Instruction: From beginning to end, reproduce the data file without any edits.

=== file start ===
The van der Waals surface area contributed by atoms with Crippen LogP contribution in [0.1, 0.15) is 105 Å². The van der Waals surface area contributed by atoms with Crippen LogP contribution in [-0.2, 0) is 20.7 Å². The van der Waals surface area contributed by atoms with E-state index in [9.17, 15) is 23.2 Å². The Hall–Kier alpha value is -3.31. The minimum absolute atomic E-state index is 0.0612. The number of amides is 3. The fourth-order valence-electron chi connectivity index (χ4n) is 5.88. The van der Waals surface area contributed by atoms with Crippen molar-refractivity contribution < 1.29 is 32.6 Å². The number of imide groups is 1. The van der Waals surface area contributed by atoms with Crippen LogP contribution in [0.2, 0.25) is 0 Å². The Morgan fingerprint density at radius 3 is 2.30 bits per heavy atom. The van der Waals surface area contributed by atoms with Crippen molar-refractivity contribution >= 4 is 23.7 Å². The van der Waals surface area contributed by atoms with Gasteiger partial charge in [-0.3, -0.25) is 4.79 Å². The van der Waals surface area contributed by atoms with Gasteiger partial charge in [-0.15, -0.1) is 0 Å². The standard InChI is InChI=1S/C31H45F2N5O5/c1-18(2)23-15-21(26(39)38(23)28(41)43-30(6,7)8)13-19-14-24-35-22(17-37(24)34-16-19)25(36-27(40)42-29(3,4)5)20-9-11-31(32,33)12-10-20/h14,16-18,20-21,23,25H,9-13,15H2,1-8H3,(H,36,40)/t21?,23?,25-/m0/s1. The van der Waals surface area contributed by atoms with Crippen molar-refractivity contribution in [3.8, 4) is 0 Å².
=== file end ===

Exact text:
The van der Waals surface area contributed by atoms with Crippen LogP contribution in [0.1, 0.15) is 105 Å². The van der Waals surface area contributed by atoms with Crippen LogP contribution in [-0.2, 0) is 20.7 Å². The van der Waals surface area contributed by atoms with E-state index in [9.17, 15) is 23.2 Å². The Hall–Kier alpha value is -3.31. The minimum absolute atomic E-state index is 0.0612. The number of amides is 3. The fourth-order valence-electron chi connectivity index (χ4n) is 5.88. The van der Waals surface area contributed by atoms with Crippen molar-refractivity contribution < 1.29 is 32.6 Å². The number of imide groups is 1. The van der Waals surface area contributed by atoms with Crippen LogP contribution in [0.2, 0.25) is 0 Å². The Morgan fingerprint density at radius 3 is 2.30 bits per heavy atom. The van der Waals surface area contributed by atoms with Crippen molar-refractivity contribution >= 4 is 23.7 Å². The van der Waals surface area contributed by atoms with Gasteiger partial charge in [-0.3, -0.25) is 4.79 Å². The van der Waals surface area contributed by atoms with Gasteiger partial charge in [-0.15, -0.1) is 0 Å². The standard InChI is InChI=1S/C31H45F2N5O5/c1-18(2)23-15-21(26(39)38(23)28(41)43-30(6,7)8)13-19-14-24-35-22(17-37(24)34-16-19)25(36-27(40)42-29(3,4)5)20-9-11-31(32,33)12-10-20/h14,16-18,20-21,23,25H,9-13,15H2,1-8H3,(H,36,40)/t21?,23?,25-/m0/s1. The van der Waals surface area contributed by atoms with Crippen molar-refractivity contribution in [3.8, 4) is 0 Å².